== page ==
Buzz & Banter
U.S. Treasury Secretary John Snow is making the rounds in Asia and, as expected, has so far missed no opportunity to call for China to end its fixed currency peg to the dollar.
Snow's argument, aimed at the Chinese while he is in Tokyo no less, that a "functioning financial system is one based on flexible exchange rates" seems rather weak in the face of the $77 billion Japan has thus far spent to artificially weaken the yen. Although media reports indicate Snow did not mention China directly in his comments, I wish anyone luck finding a newspaper that did not interpret his comments as specifically targeting China's renminbi peg.
Things only get weirder from there, though. According to a front page article in the Financial Times this morning, Snow sidestepped the issue of Japan's massive currency intervention saying that his views on it are a "private matter" between him and Japan's finance minister.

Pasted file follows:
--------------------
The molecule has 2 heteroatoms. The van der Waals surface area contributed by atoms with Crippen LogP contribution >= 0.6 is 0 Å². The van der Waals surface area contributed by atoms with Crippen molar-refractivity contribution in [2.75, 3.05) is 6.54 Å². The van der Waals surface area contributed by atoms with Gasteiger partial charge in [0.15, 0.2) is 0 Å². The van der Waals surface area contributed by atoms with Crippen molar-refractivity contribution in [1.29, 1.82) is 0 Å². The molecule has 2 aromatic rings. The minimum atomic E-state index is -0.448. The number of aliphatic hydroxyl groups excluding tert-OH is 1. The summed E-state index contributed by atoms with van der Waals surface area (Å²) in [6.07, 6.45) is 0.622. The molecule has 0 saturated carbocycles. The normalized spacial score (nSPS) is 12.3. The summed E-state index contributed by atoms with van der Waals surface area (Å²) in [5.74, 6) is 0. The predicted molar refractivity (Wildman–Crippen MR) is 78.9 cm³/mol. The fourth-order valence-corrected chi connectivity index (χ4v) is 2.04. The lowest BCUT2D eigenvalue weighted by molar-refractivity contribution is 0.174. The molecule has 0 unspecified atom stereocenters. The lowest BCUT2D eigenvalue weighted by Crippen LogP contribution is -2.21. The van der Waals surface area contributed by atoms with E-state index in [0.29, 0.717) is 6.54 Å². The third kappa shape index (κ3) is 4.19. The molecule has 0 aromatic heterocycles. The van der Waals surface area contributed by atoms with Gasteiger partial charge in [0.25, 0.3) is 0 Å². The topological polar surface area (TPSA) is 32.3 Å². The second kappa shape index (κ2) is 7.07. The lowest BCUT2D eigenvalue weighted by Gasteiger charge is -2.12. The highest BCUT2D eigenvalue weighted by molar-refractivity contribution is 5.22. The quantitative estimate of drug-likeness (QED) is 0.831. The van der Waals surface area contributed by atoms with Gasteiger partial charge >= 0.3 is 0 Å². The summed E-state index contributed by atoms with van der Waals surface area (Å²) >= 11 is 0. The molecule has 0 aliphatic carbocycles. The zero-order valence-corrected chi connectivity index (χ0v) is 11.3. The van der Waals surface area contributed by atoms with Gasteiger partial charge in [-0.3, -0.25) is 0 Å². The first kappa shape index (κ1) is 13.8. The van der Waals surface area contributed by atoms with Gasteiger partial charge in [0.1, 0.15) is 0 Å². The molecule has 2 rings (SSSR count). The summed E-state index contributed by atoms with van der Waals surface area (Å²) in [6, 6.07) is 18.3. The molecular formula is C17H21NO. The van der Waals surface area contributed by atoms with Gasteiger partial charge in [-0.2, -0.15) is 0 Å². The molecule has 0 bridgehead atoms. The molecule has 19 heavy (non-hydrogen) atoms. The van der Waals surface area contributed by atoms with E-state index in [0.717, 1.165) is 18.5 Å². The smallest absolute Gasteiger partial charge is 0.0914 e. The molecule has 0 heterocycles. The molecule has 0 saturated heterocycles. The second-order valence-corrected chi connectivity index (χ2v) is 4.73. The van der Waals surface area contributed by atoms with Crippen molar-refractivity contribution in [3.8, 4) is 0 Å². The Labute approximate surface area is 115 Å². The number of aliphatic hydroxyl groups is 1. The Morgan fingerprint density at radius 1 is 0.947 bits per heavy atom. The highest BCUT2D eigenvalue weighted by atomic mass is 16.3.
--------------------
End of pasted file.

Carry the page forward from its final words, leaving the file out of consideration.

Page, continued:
The questions I have are these: Since when are the treasury secretary's views on currency intervention ever a private matter? Why, then, are the treasury secretary's views on the renminbi valuation a public matter? At what point, if ever, will his views on the yen move from a private matter to a public matter?
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